ASK THE EXPERT
BUYING SHOES FOR FLAT FEET
Whether you’ve always had flat feet or your foot arches have fallen over time, buying shoes that work for you is a must.
What are the best shoes for flat feet?
M aking sure that your shoes fit correctly is paramount to avoiding irritation or exacerbating any symptoms of flat feet. Ensure that your shoes have adequate arch support, hold your foot securely and don’t irritate, rub or put too much pressure on your foo t. Take a look at Each x Every’s Measurement Guide and Brand Match Guide if you want more fitting advice . A reinforced heel (particularly one that’s 20mm or slightly more) will help to support your foot more naturally by creating an arch where there isn't one . Try to avoid completely flat shoes or those with virtually no heel at all.
- Heeled styles and sandals with buckles or straps work best hold your foot in place. Similarly, it's best to look for styles that have a naturally wider silhouette such as square toe or almond-shaped designs.
- If you're used to wearing orthotics, make sure you choose a closed-toe design with removable footbeds with enough depth to accommodate your specific orthotic.
FLAT FEET SHOE RECOMMENDATIONS
Select from our trainers which have removable footbeds to support orthotics, our low boots with a 30mm heel to support your foot more naturally and our square toe heels and boots for extra width.
ASK THE EXPERT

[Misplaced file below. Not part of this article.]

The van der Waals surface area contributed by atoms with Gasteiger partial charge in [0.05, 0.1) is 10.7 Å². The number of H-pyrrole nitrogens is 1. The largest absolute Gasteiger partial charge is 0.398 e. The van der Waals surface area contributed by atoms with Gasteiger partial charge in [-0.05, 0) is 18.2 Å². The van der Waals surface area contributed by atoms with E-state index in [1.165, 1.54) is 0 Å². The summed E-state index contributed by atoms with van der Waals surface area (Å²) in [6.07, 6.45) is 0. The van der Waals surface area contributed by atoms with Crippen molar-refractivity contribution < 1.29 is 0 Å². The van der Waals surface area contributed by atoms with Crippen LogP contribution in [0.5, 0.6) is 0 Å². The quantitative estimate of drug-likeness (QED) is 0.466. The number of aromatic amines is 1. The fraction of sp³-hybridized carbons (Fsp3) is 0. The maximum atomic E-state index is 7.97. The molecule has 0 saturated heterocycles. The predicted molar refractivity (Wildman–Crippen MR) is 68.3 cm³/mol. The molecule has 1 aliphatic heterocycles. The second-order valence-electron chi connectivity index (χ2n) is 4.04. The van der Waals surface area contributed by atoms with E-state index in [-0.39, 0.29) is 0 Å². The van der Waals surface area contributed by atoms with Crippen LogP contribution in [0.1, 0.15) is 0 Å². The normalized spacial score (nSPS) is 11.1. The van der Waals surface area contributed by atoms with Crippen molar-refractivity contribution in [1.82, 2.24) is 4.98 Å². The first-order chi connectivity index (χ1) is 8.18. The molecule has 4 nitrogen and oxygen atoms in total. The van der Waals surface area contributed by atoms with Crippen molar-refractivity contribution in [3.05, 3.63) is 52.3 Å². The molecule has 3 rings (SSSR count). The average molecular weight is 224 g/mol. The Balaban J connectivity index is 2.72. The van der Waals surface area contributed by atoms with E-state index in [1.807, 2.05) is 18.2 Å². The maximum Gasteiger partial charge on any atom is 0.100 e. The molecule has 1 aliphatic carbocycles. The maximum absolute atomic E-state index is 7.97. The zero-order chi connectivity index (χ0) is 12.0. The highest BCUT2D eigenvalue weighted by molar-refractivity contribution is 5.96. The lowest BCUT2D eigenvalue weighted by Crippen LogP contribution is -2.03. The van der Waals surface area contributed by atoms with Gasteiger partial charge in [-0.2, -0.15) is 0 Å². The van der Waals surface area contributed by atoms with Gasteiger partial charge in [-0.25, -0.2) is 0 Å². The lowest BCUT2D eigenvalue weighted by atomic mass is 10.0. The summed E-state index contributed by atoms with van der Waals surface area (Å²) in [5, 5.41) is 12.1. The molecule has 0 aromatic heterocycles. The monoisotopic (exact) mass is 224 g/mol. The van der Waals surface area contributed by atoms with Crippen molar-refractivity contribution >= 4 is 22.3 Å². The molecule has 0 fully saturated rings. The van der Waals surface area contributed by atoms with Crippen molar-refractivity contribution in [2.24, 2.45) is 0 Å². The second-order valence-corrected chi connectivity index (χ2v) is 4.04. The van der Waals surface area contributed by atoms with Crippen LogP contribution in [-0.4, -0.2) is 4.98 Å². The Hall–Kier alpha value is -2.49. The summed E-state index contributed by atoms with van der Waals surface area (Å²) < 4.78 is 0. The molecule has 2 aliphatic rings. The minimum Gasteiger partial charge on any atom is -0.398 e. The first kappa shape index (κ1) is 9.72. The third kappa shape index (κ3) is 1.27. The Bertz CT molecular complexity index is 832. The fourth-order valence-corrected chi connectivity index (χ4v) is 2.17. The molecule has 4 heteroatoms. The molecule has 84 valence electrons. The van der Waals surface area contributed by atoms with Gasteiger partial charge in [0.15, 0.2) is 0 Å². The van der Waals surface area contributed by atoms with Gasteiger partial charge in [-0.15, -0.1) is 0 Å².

Amanda is a Specialist Musculoskeletal and Sports Podiatrist who’s worked with the likes of Nike and the RAF. After treating everyone from professional athletes to busy working mums, she knows first hand how crucial your footwear is for avoiding daily discomfort or even damage to your feet.
How do I know if I have flat feet?
Known in the medical world as ‘Pes planus’, flat feet is a foot condition that describes feet with a low arch. While there are varying degrees of description for flat feet, a true ‘flat foot’ is either congenital (present from birth) or is developed from an injury to a tendon that helps support the arch. Damage to this tendon can create a higher degree of pronation (the natural movement of the foot when walking), where the foot rolls inwards more than is optimal.
Pronation of the foot is an important aspect of the gait cycle (the range of movements made when walking) and functions much like a natural shock absorber. Various degrees of pronation can lead to the foot spreading out on stance (when you’re standing) and in gait (when you’re walking) making the arch appear lower than it is.
Why can flat feet be problematic and what can I do about it?
While there’s nothing inherently problematic with having a lower arch, unwelcome symptoms can occur if the foot is placed in a strained lower-arch position. These symptoms include arch pain, back pain, associated foot conditions (such as bunions and overuse injuries), corns and callouses and an altered gait (a change to the way you walk).
You may also notice excessive wear in your shoes, which is sometimes noticeable in either one particular area of the sole or in the upper of the shoe. This is a sure-fire sign that your body weight is not being evenly distributed across your foot. So, while there’s no such thing as specific shoes for flat feet, there are things you can (and should) look out for to make sure your shoes are catering to your foot type.